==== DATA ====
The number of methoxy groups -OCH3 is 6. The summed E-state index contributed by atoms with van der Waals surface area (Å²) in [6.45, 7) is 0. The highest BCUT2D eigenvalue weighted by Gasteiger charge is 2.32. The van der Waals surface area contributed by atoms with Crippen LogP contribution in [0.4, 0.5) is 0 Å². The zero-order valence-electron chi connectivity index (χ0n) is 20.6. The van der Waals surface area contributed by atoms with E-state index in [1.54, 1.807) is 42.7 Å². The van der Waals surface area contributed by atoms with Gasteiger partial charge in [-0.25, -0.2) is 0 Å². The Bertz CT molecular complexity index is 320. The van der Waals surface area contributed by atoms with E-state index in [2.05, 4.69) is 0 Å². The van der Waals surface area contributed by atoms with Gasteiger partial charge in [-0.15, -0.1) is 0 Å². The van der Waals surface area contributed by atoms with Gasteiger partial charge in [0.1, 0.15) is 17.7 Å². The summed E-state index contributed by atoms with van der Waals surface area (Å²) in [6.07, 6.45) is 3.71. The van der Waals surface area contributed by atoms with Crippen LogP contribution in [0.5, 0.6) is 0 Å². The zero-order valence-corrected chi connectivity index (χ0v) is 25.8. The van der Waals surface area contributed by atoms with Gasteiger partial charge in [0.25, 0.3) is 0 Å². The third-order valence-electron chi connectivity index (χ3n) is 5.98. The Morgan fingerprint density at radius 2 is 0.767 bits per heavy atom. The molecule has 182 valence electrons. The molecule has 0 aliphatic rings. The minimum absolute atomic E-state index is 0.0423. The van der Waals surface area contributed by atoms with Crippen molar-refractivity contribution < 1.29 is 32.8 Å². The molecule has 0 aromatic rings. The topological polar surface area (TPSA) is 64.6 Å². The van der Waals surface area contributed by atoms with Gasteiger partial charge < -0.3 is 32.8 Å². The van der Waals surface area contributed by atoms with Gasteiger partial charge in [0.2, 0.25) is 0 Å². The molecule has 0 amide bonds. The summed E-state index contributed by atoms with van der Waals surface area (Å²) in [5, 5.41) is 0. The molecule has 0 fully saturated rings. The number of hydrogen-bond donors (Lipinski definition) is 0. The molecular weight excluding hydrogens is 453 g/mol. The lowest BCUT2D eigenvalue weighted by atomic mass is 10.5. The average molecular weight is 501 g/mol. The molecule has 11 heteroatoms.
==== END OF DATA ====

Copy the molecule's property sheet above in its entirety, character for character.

The number of methoxy groups -OCH3 is 6. The summed E-state index contributed by atoms with van der Waals surface area (Å²) in [6.45, 7) is 0. The highest BCUT2D eigenvalue weighted by Gasteiger charge is 2.32. The van der Waals surface area contributed by atoms with Crippen LogP contribution in [0.4, 0.5) is 0 Å². The zero-order valence-electron chi connectivity index (χ0n) is 20.6. The van der Waals surface area contributed by atoms with E-state index in [1.54, 1.807) is 42.7 Å². The van der Waals surface area contributed by atoms with Gasteiger partial charge in [-0.25, -0.2) is 0 Å². The Bertz CT molecular complexity index is 320. The van der Waals surface area contributed by atoms with E-state index in [2.05, 4.69) is 0 Å². The van der Waals surface area contributed by atoms with Gasteiger partial charge in [-0.15, -0.1) is 0 Å². The van der Waals surface area contributed by atoms with Gasteiger partial charge in [0.1, 0.15) is 17.7 Å². The summed E-state index contributed by atoms with van der Waals surface area (Å²) in [6.07, 6.45) is 3.71. The van der Waals surface area contributed by atoms with Crippen LogP contribution in [0.5, 0.6) is 0 Å². The zero-order valence-corrected chi connectivity index (χ0v) is 25.8. The van der Waals surface area contributed by atoms with Gasteiger partial charge in [0.25, 0.3) is 0 Å². The third-order valence-electron chi connectivity index (χ3n) is 5.98. The Morgan fingerprint density at radius 2 is 0.767 bits per heavy atom. The molecule has 182 valence electrons. The molecule has 0 aliphatic rings. The minimum absolute atomic E-state index is 0.0423. The van der Waals surface area contributed by atoms with Crippen molar-refractivity contribution < 1.29 is 32.8 Å². The molecule has 0 aromatic rings. The topological polar surface area (TPSA) is 64.6 Å². The van der Waals surface area contributed by atoms with Gasteiger partial charge < -0.3 is 32.8 Å². The van der Waals surface area contributed by atoms with Gasteiger partial charge in [0.2, 0.25) is 0 Å². The molecule has 0 amide bonds. The summed E-state index contributed by atoms with van der Waals surface area (Å²) in [5, 5.41) is 0. The molecule has 0 fully saturated rings. The number of hydrogen-bond donors (Lipinski definition) is 0. The molecular weight excluding hydrogens is 453 g/mol. The lowest BCUT2D eigenvalue weighted by atomic mass is 10.5. The average molecular weight is 501 g/mol. The molecule has 11 heteroatoms.